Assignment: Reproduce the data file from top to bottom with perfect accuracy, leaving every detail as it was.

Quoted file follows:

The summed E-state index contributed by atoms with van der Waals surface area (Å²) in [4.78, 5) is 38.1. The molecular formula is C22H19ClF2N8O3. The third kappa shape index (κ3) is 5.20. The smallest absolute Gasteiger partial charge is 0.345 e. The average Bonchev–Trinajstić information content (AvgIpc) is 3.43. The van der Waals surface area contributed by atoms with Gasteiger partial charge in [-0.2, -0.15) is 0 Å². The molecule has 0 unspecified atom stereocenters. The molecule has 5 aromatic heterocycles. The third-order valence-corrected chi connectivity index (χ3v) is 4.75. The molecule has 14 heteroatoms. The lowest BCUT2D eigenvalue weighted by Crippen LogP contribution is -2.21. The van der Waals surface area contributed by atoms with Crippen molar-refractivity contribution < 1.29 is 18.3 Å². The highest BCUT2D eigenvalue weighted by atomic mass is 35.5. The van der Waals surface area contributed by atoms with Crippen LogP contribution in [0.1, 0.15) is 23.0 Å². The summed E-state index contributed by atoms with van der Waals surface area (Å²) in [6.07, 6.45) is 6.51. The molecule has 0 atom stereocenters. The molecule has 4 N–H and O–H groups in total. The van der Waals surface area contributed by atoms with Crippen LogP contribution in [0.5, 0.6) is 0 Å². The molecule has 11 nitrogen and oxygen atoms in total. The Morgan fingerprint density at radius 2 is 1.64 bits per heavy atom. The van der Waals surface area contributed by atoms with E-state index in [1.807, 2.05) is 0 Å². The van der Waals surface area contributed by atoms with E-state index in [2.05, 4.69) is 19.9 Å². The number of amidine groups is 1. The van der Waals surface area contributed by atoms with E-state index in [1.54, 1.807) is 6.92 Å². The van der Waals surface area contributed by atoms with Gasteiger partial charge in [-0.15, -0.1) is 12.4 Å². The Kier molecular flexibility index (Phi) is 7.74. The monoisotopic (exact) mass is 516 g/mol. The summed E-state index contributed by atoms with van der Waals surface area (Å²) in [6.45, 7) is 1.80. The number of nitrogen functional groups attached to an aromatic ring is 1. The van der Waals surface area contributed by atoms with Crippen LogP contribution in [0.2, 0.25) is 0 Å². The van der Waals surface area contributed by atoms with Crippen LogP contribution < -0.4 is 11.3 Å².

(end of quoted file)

The summed E-state index contributed by atoms with van der Waals surface area (Å²) in [4.78, 5) is 38.1. The molecular formula is C22H19ClF2N8O3. The third kappa shape index (κ3) is 5.20. The smallest absolute Gasteiger partial charge is 0.345 e. The average Bonchev–Trinajstić information content (AvgIpc) is 3.43. The van der Waals surface area contributed by atoms with Gasteiger partial charge in [-0.2, -0.15) is 0 Å². The molecule has 0 unspecified atom stereocenters. The molecule has 5 aromatic heterocycles. The third-order valence-corrected chi connectivity index (χ3v) is 4.75. The molecule has 14 heteroatoms. The lowest BCUT2D eigenvalue weighted by Crippen LogP contribution is -2.21. The van der Waals surface area contributed by atoms with Crippen molar-refractivity contribution < 1.29 is 18.3 Å². The highest BCUT2D eigenvalue weighted by atomic mass is 35.5. The van der Waals surface area contributed by atoms with Crippen LogP contribution in [0.1, 0.15) is 23.0 Å². The summed E-state index contributed by atoms with van der Waals surface area (Å²) in [6.07, 6.45) is 6.51. The molecule has 0 atom stereocenters. The molecule has 4 N–H and O–H groups in total. The van der Waals surface area contributed by atoms with Crippen LogP contribution in [0.5, 0.6) is 0 Å². The molecule has 11 nitrogen and oxygen atoms in total. The Morgan fingerprint density at radius 2 is 1.64 bits per heavy atom. The van der Waals surface area contributed by atoms with E-state index in [1.807, 2.05) is 0 Å². The van der Waals surface area contributed by atoms with E-state index in [2.05, 4.69) is 19.9 Å². The number of amidine groups is 1. The van der Waals surface area contributed by atoms with E-state index in [1.54, 1.807) is 6.92 Å². The van der Waals surface area contributed by atoms with Gasteiger partial charge in [-0.15, -0.1) is 12.4 Å². The Kier molecular flexibility index (Phi) is 7.74. The monoisotopic (exact) mass is 516 g/mol. The summed E-state index contributed by atoms with van der Waals surface area (Å²) in [6.45, 7) is 1.80. The number of nitrogen functional groups attached to an aromatic ring is 1. The van der Waals surface area contributed by atoms with Crippen LogP contribution in [0.2, 0.25) is 0 Å². The van der Waals surface area contributed by atoms with Crippen LogP contribution < -0.4 is 11.3 Å².